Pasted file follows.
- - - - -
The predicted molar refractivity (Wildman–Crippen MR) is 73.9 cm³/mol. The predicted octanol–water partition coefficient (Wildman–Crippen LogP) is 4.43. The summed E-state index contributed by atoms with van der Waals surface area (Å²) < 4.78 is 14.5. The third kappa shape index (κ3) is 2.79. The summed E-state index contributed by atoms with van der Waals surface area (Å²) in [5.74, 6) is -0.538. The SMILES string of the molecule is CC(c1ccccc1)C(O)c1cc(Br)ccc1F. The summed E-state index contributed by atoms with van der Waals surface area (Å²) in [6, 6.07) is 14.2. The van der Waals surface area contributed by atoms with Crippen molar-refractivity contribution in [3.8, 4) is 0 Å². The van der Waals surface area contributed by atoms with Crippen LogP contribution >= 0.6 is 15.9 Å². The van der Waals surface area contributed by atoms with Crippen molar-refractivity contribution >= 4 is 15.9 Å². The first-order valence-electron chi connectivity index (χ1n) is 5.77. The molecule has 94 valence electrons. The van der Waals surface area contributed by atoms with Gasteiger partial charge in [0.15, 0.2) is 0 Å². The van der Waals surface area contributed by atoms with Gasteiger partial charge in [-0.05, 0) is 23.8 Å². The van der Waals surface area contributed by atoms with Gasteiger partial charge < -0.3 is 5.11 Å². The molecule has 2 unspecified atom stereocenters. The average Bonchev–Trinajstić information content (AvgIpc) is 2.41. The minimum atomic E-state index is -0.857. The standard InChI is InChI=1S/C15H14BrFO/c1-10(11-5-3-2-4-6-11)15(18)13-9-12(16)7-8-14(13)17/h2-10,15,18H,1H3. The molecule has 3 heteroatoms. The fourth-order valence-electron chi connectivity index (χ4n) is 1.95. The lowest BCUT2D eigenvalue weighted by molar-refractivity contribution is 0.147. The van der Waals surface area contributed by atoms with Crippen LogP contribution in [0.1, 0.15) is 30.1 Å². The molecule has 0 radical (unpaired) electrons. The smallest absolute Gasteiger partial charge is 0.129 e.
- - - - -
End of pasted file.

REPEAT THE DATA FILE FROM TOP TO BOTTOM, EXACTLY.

The predicted molar refractivity (Wildman–Crippen MR) is 73.9 cm³/mol. The predicted octanol–water partition coefficient (Wildman–Crippen LogP) is 4.43. The summed E-state index contributed by atoms with van der Waals surface area (Å²) < 4.78 is 14.5. The third kappa shape index (κ3) is 2.79. The summed E-state index contributed by atoms with van der Waals surface area (Å²) in [5.74, 6) is -0.538. The SMILES string of the molecule is CC(c1ccccc1)C(O)c1cc(Br)ccc1F. The summed E-state index contributed by atoms with van der Waals surface area (Å²) in [6, 6.07) is 14.2. The van der Waals surface area contributed by atoms with Crippen molar-refractivity contribution in [3.8, 4) is 0 Å². The van der Waals surface area contributed by atoms with Crippen LogP contribution >= 0.6 is 15.9 Å². The van der Waals surface area contributed by atoms with Crippen molar-refractivity contribution >= 4 is 15.9 Å². The first-order valence-electron chi connectivity index (χ1n) is 5.77. The molecule has 94 valence electrons. The van der Waals surface area contributed by atoms with Gasteiger partial charge in [0.15, 0.2) is 0 Å². The van der Waals surface area contributed by atoms with Gasteiger partial charge in [-0.05, 0) is 23.8 Å². The van der Waals surface area contributed by atoms with Gasteiger partial charge < -0.3 is 5.11 Å². The molecule has 2 unspecified atom stereocenters. The average Bonchev–Trinajstić information content (AvgIpc) is 2.41. The minimum atomic E-state index is -0.857. The standard InChI is InChI=1S/C15H14BrFO/c1-10(11-5-3-2-4-6-11)15(18)13-9-12(16)7-8-14(13)17/h2-10,15,18H,1H3. The molecule has 3 heteroatoms. The fourth-order valence-electron chi connectivity index (χ4n) is 1.95. The lowest BCUT2D eigenvalue weighted by molar-refractivity contribution is 0.147. The van der Waals surface area contributed by atoms with Crippen LogP contribution in [0.1, 0.15) is 30.1 Å². The molecule has 0 radical (unpaired) electrons. The smallest absolute Gasteiger partial charge is 0.129 e.